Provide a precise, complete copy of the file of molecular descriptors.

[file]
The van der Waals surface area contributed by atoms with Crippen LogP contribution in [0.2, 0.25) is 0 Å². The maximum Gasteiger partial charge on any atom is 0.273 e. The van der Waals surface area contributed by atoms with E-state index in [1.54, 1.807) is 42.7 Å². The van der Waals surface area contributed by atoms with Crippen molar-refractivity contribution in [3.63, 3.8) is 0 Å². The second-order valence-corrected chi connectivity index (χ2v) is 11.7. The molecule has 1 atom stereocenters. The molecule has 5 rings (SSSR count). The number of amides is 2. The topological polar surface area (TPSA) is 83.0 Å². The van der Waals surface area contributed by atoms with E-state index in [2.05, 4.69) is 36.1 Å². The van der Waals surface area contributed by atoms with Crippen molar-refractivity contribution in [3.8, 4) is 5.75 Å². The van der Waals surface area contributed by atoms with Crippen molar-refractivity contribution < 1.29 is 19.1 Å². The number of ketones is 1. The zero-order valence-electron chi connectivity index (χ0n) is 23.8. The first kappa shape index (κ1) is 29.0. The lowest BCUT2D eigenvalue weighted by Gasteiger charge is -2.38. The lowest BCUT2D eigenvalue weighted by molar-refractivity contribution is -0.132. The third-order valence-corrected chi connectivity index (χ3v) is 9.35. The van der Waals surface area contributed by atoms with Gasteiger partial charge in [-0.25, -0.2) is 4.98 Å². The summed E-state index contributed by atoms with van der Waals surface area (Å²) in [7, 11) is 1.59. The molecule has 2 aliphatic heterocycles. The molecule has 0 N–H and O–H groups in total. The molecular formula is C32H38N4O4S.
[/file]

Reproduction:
The van der Waals surface area contributed by atoms with Crippen LogP contribution in [0.2, 0.25) is 0 Å². The maximum Gasteiger partial charge on any atom is 0.273 e. The van der Waals surface area contributed by atoms with E-state index in [1.54, 1.807) is 42.7 Å². The van der Waals surface area contributed by atoms with Crippen molar-refractivity contribution in [3.63, 3.8) is 0 Å². The second-order valence-corrected chi connectivity index (χ2v) is 11.7. The molecule has 1 atom stereocenters. The molecule has 5 rings (SSSR count). The number of amides is 2. The topological polar surface area (TPSA) is 83.0 Å². The van der Waals surface area contributed by atoms with E-state index in [2.05, 4.69) is 36.1 Å². The van der Waals surface area contributed by atoms with Crippen molar-refractivity contribution in [3.8, 4) is 5.75 Å². The van der Waals surface area contributed by atoms with Crippen molar-refractivity contribution < 1.29 is 19.1 Å². The number of ketones is 1. The zero-order valence-electron chi connectivity index (χ0n) is 23.8. The first kappa shape index (κ1) is 29.0. The lowest BCUT2D eigenvalue weighted by Gasteiger charge is -2.38. The lowest BCUT2D eigenvalue weighted by molar-refractivity contribution is -0.132. The third-order valence-corrected chi connectivity index (χ3v) is 9.35. The van der Waals surface area contributed by atoms with Gasteiger partial charge in [-0.25, -0.2) is 4.98 Å². The summed E-state index contributed by atoms with van der Waals surface area (Å²) in [7, 11) is 1.59. The molecule has 2 aliphatic heterocycles. The molecule has 0 N–H and O–H groups in total. The molecular formula is C32H38N4O4S.